Steve Sullivan

How would we even know?

Steve Sullivan, Head of Regulatory Compliance, Contact Centre Panel

Microsoft recently released some research that received lots of media attention including the BBC News – view here.

It’s not surprising that it did, because Microsoft’s findings – based on feedback from 20,000 people in 11 countries – highlighted a number of fascinating trends that home and hybrid working seems to have reinforced. The first of these is “productivity paranoia” 87% of employees reported that they were productive, but only 12% of their managers said that they were confident of their teams’ productivity. View Microsoft research here.

So, what are we to make of that?

Firstly, it might be that there has always been such a chasm in workers’ and bosses’ perceptions of their productivity, but that’s not what Microsoft conclude. So, at a minimum, the past couple of years has made managers less confident that they know what their teams are doing, how well they are doing it and how quickly. Microsoft thinks that a lot of that is due to managers lacking information, data and reporting that tells them about their employees’ performance.

That will still be at least partially true of some contact centre people working from home, but overall contact centre managers have far more employee performance data than their peers in just about any other type of business, pre or post Covid. But we know that there is still plenty of managerial “productivity paranoia” in home working and hybrid contact centres.

On the surface, contact centre managers’ “productivity paranoia” is surprising. We all know that one of the great strengths of contact centres is their ability to generate statistics. Unlike lots of areas of work, nearly all of which will have to a greater or lesser experienced a move towards full or partial home working over the past 2½ years, contact centre managers are knee-deep in management information about their employees’ performance.

However, most times the easiest stuff to measure is, arguably, the least important. We know about wait times, call durations and throughputs per hour, but far less easy to measure is experience, genuine resolution of queries and emotional engagement with customers. And that challenge isn’t much greater just because someone’s working at home than when they are sat in front of their boss.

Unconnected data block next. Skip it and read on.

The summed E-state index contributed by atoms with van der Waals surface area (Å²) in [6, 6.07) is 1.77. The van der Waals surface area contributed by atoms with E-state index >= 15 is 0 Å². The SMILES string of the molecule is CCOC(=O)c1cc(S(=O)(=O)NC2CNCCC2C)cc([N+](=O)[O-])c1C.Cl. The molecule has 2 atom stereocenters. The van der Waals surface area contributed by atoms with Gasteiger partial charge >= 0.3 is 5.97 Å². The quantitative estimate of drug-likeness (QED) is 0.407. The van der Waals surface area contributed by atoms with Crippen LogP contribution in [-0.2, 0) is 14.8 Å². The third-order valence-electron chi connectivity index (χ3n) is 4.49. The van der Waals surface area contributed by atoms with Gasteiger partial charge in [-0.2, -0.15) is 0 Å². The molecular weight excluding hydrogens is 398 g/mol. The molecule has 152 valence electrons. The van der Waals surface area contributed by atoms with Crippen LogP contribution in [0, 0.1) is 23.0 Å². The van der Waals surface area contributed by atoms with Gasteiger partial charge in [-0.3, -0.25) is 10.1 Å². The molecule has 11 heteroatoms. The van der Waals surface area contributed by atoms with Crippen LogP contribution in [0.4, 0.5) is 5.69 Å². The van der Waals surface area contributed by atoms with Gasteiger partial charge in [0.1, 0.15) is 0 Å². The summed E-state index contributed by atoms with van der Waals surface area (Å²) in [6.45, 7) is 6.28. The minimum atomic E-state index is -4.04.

A further complication is that the kind of contact centre activities which are very easy to define, target and measure are ideal candidates for automation and/or process improvement (most likely in your organisation’s digital self-service real estate and tools). So the challenge here is not to manage these activities more efficiently, but get rid of them altogether. In a sense, if you are wholly confident of your team’s base efficiency then you might just know a lot about the wrong things.

It looks like what Microsoft’s research crystalises is that the shift in working styles and locations has unearthed some hidden problems. Ones that have always been there but were easier to ignore when everyone was always in the same, shared location. However, the good news is that these are problems that contact centre managers should actually be closer to being able to address than their peers in other sectors.

If you’d like to discuss how different technologies and techniques can help you address some of these challenges and do your bit to banish “productivity paranoia”, just drop us a line.

PS As an aside, if you’re that rare exception to “productivity paranoia” and your boss is convinced that you are more productive than you actually are, then that’s a very different challenge. And anecdotal evidence suggests that having an idiot boss is more double-edged than you may at first think!